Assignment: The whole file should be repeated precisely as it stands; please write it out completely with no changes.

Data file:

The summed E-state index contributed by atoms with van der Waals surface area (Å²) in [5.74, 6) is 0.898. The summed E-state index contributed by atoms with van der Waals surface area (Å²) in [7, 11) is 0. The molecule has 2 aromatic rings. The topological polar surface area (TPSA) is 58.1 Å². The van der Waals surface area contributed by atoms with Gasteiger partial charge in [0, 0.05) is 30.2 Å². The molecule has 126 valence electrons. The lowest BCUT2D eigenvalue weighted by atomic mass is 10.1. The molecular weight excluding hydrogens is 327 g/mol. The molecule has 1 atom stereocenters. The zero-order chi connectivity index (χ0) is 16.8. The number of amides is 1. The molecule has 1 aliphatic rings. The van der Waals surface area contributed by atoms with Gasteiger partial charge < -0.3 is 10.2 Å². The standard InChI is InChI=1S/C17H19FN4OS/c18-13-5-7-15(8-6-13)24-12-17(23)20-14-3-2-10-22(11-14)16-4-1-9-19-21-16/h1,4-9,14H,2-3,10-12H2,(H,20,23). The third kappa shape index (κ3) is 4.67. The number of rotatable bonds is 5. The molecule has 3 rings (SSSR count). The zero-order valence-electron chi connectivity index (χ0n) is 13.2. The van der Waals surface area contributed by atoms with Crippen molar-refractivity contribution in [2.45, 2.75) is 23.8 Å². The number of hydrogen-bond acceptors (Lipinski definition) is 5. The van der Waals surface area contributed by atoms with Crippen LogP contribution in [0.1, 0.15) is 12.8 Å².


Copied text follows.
The summed E-state index contributed by atoms with van der Waals surface area (Å²) in [5.74, 6) is 0.898. The summed E-state index contributed by atoms with van der Waals surface area (Å²) in [7, 11) is 0. The molecule has 2 aromatic rings. The topological polar surface area (TPSA) is 58.1 Å². The van der Waals surface area contributed by atoms with Gasteiger partial charge in [0, 0.05) is 30.2 Å². The molecule has 126 valence electrons. The lowest BCUT2D eigenvalue weighted by atomic mass is 10.1. The molecular weight excluding hydrogens is 327 g/mol. The molecule has 1 atom stereocenters. The zero-order chi connectivity index (χ0) is 16.8. The number of amides is 1. The molecule has 1 aliphatic rings. The van der Waals surface area contributed by atoms with Gasteiger partial charge < -0.3 is 10.2 Å². The standard InChI is InChI=1S/C17H19FN4OS/c18-13-5-7-15(8-6-13)24-12-17(23)20-14-3-2-10-22(11-14)16-4-1-9-19-21-16/h1,4-9,14H,2-3,10-12H2,(H,20,23). The third kappa shape index (κ3) is 4.67. The number of rotatable bonds is 5. The molecule has 3 rings (SSSR count). The zero-order valence-electron chi connectivity index (χ0n) is 13.2. The van der Waals surface area contributed by atoms with Crippen molar-refractivity contribution in [2.45, 2.75) is 23.8 Å². The number of hydrogen-bond acceptors (Lipinski definition) is 5. The van der Waals surface area contributed by atoms with Crippen LogP contribution in [0.1, 0.15) is 12.8 Å².